By: Angela D.
Date: June 27, 2020

Did you know that French was once the second most spoken language in LA? Well, it was! Let’s see how that happened.

During the second half of the 19th century and into the 20th century there was a large French colony in Los Angeles. During its time it was an influential and thriving community. Wine making was a big reason for its success. 

In 1832 a gentleman from Bordeaux, France named Jean-Louis Vignes moved to the small pueblo of Nuestra Señora la Reina de Los Angeles, or as we know it, “Los Angeles.” He bought 104 acres of land and planted the grapevines that would eventually help make local wine, and even a California Champagne! He also planted the first orange grove in LA. His success story made it back to France and soon after, an influx of French citizens started migrating to Los Angeles. City Hall in Civic Center is currently located on the original site of Vignes’ home, which was the center of the French community in LA. 


In the 1850’s and 60’s many French came to California from the struggling Basque region of France. They were drawn by the Gold Rush and their hopes of becoming rich. Unfortunately, they were not very successful in gold mining. So, they moved to other parts of California where they turned to the skills and careers they had in France: as farmers and sheepherders. They also became wine makers, walnut farmers, bankers, grocers and clothiers. In Los Angeles they also supplied the city with ice and salt, opened bakeries (yum!) and helped to build LA’s first residential water system. They were busy! Two of LA’s early mayors were French: Damien Marchesseault (1859 – 1860) and Prudent Beaudry (1874 – 1876).

So, all this activity led to French becoming LA’s second language by 1860. LA was still a violent “Wild West” town at that time, so the French residents actually commissioned a unit of the French Foreign Legion to come protect them. They also formed a society where the members paid $1 a month in order to see a doctor as needed for only 50 cents per visit, called the Societé Française de Bienfaisance Mutuelle de Los Angeles.

3-Taix_sd40_3.jpg At the corner of Hill and College Streets in present-day Chinatown is the Pacific Alliance Medical Center. This was originally a French hospital that opened in 1869, LA's first private, nonsectarian hospital which was the heart and soul of the French community for decades to come. Until recently outside the medical center, there was a statue of Joan of Arc from the French hospital days. (The statue disappeared one day and its current location is a mystery!) The French hospital was private and for the members of the society mentioned above.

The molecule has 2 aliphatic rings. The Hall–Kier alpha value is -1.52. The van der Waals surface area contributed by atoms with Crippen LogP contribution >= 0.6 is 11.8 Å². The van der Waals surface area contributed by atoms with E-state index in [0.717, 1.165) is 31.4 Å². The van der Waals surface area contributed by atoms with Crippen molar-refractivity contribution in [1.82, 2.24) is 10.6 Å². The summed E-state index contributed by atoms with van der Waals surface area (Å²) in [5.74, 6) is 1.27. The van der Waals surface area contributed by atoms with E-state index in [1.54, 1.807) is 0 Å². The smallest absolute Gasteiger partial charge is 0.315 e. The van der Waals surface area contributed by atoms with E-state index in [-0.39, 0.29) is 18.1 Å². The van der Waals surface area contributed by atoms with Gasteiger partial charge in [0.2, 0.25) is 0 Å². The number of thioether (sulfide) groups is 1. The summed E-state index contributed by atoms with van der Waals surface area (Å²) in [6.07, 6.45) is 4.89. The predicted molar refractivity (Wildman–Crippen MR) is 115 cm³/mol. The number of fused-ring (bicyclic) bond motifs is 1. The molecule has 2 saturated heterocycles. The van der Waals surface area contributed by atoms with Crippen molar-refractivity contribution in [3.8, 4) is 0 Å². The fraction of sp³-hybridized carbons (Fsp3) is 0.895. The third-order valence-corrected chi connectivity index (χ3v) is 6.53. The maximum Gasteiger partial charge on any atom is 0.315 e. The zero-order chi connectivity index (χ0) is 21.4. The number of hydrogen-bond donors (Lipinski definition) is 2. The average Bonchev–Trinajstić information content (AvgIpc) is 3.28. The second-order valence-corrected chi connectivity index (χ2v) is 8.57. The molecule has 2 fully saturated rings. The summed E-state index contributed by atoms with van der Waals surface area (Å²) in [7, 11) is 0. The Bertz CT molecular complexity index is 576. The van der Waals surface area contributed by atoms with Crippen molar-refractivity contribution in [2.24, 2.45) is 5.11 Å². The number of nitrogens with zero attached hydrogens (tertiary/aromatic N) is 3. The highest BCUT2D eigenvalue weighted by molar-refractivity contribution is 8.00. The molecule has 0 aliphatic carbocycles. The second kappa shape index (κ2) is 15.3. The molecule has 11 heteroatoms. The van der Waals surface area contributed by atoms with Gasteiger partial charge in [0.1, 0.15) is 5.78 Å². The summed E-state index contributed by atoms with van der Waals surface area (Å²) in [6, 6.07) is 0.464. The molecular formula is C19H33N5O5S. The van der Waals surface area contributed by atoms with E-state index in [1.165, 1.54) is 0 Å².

The Pico House, located in the El Pueblo area, was built by the last Mexican Governor of California, Pio Pico. It was completed in 1870 as LA’s first three story building. By the standards of the time and place, it was quite opulent. It had 80 bedrooms, 21 parlors, and a French restaurant arranged around a central courtyard with a fountain and an exotic-bird aviary, all with gas light and running water. The fact that Mr. Pico put a French restaurant in his hotel and not a Mexican restaurant showed the influence and prosperity of the French in LA at this time.


In time, the French quarter became a popular place for Angelenos to eat and stay.  There were restaurants, bakeries, boarding houses and hotels all in the area. There was even a French department store called Ville de Paris, which was eventually replaced by Grand Central Market in 1917. Probably our most famous LA French institution still open to this day is Taix restaurant, currently located in Echo Park. Previous to its Echo Park location, Taix started in 1882 as the Taix French Bread Bakery, which evolved into a full scale restaurant by 1927. Taix was located in Downtown Los Angeles until the 1960’s, when the property was eventually razed for an office building. The Echo Park location has continued to be in operation since 1962.

By 1900 the French Colony had grown to about 5,000 (At that time, the city of Los Angeles had a population of 100,000).  Soon after 1900, the French community began to disperse all over Los Angeles, Orange, and Riverside counties. Prohibition also greatly affected the commercial life within the original French town. The French (and Italian) restaurants served meals that took a long time to prepare, and between courses their patrons would enjoy wine and beer to fill in the time. After 1920, when alcohol became unavailable, patrons began to frequent other restaurants or cafeterias that served meals more quickly.  Finally, the construction of Union Station in the 1930s destroyed not only the original Chinatown, but also French boarding houses and hotels. Because of the loss of the original Chinatown, many Chinese and Chinese Americans then moved into the old French quarter, and the area became the new Chinatown.

Learn more about our early French culture on our LA’s Beginnings tour!